The Venables are fiercely proud of their Southern roots, though having lost their plantation in the war, they’ve built a make-believe Old South in Wichita, Kansas. Sabra Venable, rather than picking one of the other Southern gentleman in the area, marries Yancy Cravat. Yancy is a restless soul. These last five years in Wichita are the longest he’s ever stayed in one place. Oklahoma, once reserved for the Indians, is being opened to white settlers. He convinces Sabra to make the “run”.

They arrive in Osage, named for the Osage Reservation adjoining the town, if “town” it can be termed. There are few even semi-permanent structures on the baked red clay plain. Yancy sets up the printing press they dragged with them from Kansas and establishes the Oklahoma Wigwam. In his editorials — which are all Yancy has a mind for, Sabra handles the business of running a newspaper — he takes a controversial stance in favor of Indian rights. They certainly stir controversy at home: the Venables will never consider those filthy savages as human.

When Osage grows a little less wild and the tents are replaced with wood and brick houses, the itch for change gets to Yancy. He wants to throw it all up, go on another run, and make a go at being a rancher in a still untamed country. Sabra, this time, will have none of it. She and her two children, Cimarron and Donna, are staying right where they are. And so Yancy leaves on his own. Under Sabra’s sole management, the newspaper expands and money flows in. Every several years, Yancy will all at once drop in like he had never gone. He had been a rancher, a Rough Rider, and who knows what else.

The children are grown now. Sabra sent Donna east to a New York finishing school. She comes back with a vaguely British accent and her eyes on landing the richest man in town, never mind that he’s already married. One year and one divorce later and she succeeds. Cimarron went in on a geology degree but dropped out when oil was discovered in Oklahoma. Sabra employed an Indian servant, Ruby Big Elk, that she paid as little attention to as she possibly could. She missed it when she and Cim got married.

Time flies by. It’s been about thirty years. Osage is a city now. The Wigwam is still a powerhouse, though Sabra isn’t so hands-on with it anymore. She’s a congresswoman for Oklahoma and a serious contender for governor, working on a platform for Indian rights. Yancy has been gone so long this time that she’s admitted to herself that he’s dead. On a campaign in an oil-field boom town, there’s an accident at one of the wells. A gray-haired old man has averted a disaster but killed himself in the process. Sabra rushes to the scene just in time hear Yancy breathe his last.

The Coast of Intrigue (Whitman Chambers, 1928)

Atwell partners with Cunningham on a platinum dredging venture in South America. Up the river is Hackwood, a mahogany logger who attempts to sabotage them. Hackwood is in cahoots with Juartez, the governor, who’s preparing a coup to overthrow President Quilla. Dolores de Rico, a wealthy woman of mysterious parentage (shh — she’s Quilla’s daughter) helps Atwell to thwart Hackwood.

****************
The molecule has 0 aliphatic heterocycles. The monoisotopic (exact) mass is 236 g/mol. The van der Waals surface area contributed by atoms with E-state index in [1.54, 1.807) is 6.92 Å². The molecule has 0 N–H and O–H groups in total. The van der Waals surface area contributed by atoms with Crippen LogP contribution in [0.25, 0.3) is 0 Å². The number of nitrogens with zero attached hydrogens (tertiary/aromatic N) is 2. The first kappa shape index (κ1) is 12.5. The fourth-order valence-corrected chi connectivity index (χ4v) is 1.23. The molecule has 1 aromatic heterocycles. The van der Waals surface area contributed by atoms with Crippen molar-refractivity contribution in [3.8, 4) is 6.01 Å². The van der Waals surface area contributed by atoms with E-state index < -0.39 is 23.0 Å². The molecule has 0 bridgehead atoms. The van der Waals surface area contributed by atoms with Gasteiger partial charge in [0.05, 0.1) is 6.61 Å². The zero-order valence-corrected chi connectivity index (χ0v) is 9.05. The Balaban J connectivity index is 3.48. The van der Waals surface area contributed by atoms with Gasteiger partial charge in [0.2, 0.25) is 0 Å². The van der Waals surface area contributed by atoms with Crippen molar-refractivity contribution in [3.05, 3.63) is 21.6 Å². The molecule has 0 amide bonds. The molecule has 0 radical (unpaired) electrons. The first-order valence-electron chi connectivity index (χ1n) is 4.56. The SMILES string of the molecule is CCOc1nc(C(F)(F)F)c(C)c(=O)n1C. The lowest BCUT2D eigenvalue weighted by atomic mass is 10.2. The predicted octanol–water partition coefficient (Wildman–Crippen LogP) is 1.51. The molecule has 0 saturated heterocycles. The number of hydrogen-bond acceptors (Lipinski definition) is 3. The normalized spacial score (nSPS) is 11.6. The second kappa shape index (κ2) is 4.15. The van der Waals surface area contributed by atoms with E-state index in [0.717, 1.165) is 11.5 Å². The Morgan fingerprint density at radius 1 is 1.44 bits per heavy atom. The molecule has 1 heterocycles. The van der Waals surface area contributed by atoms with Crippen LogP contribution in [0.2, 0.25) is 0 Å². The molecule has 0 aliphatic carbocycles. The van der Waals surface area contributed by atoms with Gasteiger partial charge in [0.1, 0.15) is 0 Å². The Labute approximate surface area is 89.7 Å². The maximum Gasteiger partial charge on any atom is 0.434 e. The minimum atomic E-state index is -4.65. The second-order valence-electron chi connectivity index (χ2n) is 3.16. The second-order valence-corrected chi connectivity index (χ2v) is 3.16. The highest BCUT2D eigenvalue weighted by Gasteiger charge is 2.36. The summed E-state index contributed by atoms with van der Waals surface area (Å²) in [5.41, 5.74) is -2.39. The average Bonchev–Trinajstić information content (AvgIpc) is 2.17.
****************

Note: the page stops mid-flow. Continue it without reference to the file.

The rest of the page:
Inscriptions: I thought there weren’t any, but after removing the dust cover, I found “T. Hutton, Holly St.” written on the front end paper.

The Golden Spur (J.S. Fletcher, 1901)

Cosmo has just been evicted, has pawned everything but the clothes on his back, and is stoically facing homelessness when his old friend Nancy appears to offer him a job. Princess Amirel has fled from her small principality of Amavia to marry an Irishman, Sir Desmond. Adalbert, the prince, is after her. She’s been arranged to marry Graf von Hofberg, who’s less interested in her than he is in her jewels — namely, the Amavia amethyst. Cosmo is employed as a watchdog until Sir Desmond gets back home from South Africa. He’s not very good at that as the jewels are stolen. The book is vaguely a mystery novel: who took them? The artist fellow who’s trailing Cosmo, of course. It’s perfectly, blindingly obvious, but it isn’t treated as such.

Inscriptions: There’s a sticker on the inside front cover that’s black on dark red and almost wholly illegible, but does in fact read “C. Mace & Son, Booksellers, Leeds”.

The Italian, or the Confessional of the Black Penitents (Ann Radcliffe, 1797)

Vivaldi falls madly in love with Ellena when he sees her and her aunt walk home from church one day, but Ellena is just some orphan with only a small villa in Naples, while Vivaldi is the only son of the Marchese, who cares more for his family’s honor than for anything else, and the Marchesa, who more than that even cares for money. The Marchese forbids it, and the Marchesa goes a bit farther. Schedoni, a monk and her confessor, plots with the Marchesa to have Ellena murdered. She’s abducted and taken across the country to the monk’s usual murder site, but just as he draws the stiletto, he see’s a miniature portrait of himself around her neck and realizes she’s his daughter.

Vivaldi, meanwhile, has arrested by the Inquisition on charges trumped up by Schedoni. It looks bleak, but then a strange friend appears in the form of a monk who might also be a ghost — Vivaldi is half of that opinion until he appears to the others at the tribunal. He delivers a strange tale of intrigue: Schedoni murdered his brother, the Count di Bruno, so that he could marry his wife, but believing her to be unfaithful to him, killed her in a jealous rage. At the confessional, he told of his crime to the monk Anslado — who, turns out, was the very man he suspected she was unfaithful with. Spalatro, Schedoni’s accomplice, on his deathbed confessed this to Nicola di Zampari — Vivaldi’s ghostly monk.

I’ve left out numerous subplots, one of them introducing a nun called Olivia, who it turns out is actually Countess Olivia, Ellena’s mother (who’s less dead than Schedoni believed). She and Schedoni did have a daughter, but she died in infancy. Ellena’s father was the murdered Count di Bruno. Schedoni never learns his error, though, as he poisons himself (and Nicola) in prison rather than face execution. Vivaldi is freed. With Ellena now known to be of noble blood, the Marchese consents to her and his son’s marriage. The Marchesa previously died in a subplot I omitted.

No inscriptions.